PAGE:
15% off your first order with code FIRSTORDER15. SHOP HERE !

Teaching Correlative Conjunctions

correlative conjunctions

correlative conjunctions

For your students to become more sophisticated writers, teaching correlative conjunctions is a must. Correlative conjunctions will allow your students to vary sentence structures and communicate specific relationships in their writing.

Unlike subordinating or coordinating conjunctions, correlative conjunctions work in pairs. There are several correlative conjunctions, but these five are the most common.

  • both… and
  • not only… but… also
  • either… or
  • neither… nor
  • whether… or

Teach the Function of Each Correlative Conjunction

For students to correctly use correlative conjunctions, they must know the different functions of each. Correlative conjunctions express different relationships and apply to specific contexts.

  • Both & and are used to express that two options are possible.
  • Not only & but also are used to create emphasis.
  • Either & or are used to provide a choice between two alternatives.
  • Neither & nor are used to make two negative statements.
  • Whether & or are used to present two possibilities.

Correlative Conjunctions and Parallel Structure

Teach students that correlative conjunctions should only join words and phrases of equal weight. In other words, the words or phrases that follow the correlative conjunctions should have similar grammatical structures.

  • Unequal Weight: Our tour guide must be familiar with both the country and be able to speak the language.
  • Equal Weight: Our tour guide must be familiar with both the country and the language.

Correlative Conjunctions Subject-Verb Agreement

If you connect two subjects with a correlative conjunction, the second subject must agree with the verb that follows. Click here if your students need help with subject-verb agreement.

  • NOT in Agreement: Before dawn, either my siblings or my mom wake me up.

The verb (wake) does not agree with the second subject (mom).

  • Agreement: Before dawn, either my siblings or my mom wakes me up.

Now the verb (wakes) agrees with the second subject (mom).

Khan Academy Correlative Conjunctions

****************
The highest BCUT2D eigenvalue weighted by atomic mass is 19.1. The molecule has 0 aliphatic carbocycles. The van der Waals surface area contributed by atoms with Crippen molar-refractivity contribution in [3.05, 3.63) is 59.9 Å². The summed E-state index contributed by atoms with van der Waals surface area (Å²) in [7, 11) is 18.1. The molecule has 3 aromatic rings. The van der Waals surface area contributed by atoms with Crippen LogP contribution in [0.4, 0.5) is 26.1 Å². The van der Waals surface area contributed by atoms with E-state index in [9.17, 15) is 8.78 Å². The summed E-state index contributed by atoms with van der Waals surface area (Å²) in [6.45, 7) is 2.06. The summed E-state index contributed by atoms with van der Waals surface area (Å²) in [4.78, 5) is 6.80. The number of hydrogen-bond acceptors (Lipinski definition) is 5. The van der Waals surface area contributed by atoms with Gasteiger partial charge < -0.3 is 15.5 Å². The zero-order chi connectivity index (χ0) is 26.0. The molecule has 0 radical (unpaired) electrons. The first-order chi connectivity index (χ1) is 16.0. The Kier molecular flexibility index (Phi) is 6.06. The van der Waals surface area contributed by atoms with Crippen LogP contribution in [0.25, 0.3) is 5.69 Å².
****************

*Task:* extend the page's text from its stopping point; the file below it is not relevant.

Khan Academy offers a wonderful mini-unit on correlative conjunctions. I love how the video breaks down the meaning of correlative and connects it to the function of these conjunctions. The video is short and sweet (a little over 3 minutes), and there are some useful practice activities that follow.

correlative conjunctions

Correlative Conjunctions Anchor Chart

The functions and examples of these five common correlative conjuncts make a great anchor chart. Complete the anchor chart with students, and then revisit it when needed. It’s also useful for the correlative conjunctions mini-book (below).

correlative conjunctions anchor chart

FREE Correlative Conjunctions Mini-Book

This free mini-book is a personal version of the anchor chart.  Students can complete the mini-book as they reference the anchor chart. There are two versions one the mini-book. There is a complete version and a blank version. Students can take their own notes in the blank version. Just enter your email address in the form below, and I will immediately send this to you. If you don’t see it in your inbox, check your spam/promotions folder. To ensure delivery, avoid using a school email address.

Correlative Conjunctions Curriculum Unit

This grammar unit has everything you need to teach correlative conjunctions. It includes a PowerPoint lesson, practice printables, task cards, sketch notes, an interactive notebook activity, and an assessment. These tools will allow you to thoroughly teach and assess correlative conjunctions in just one week.

fifth grade correlative conjunctions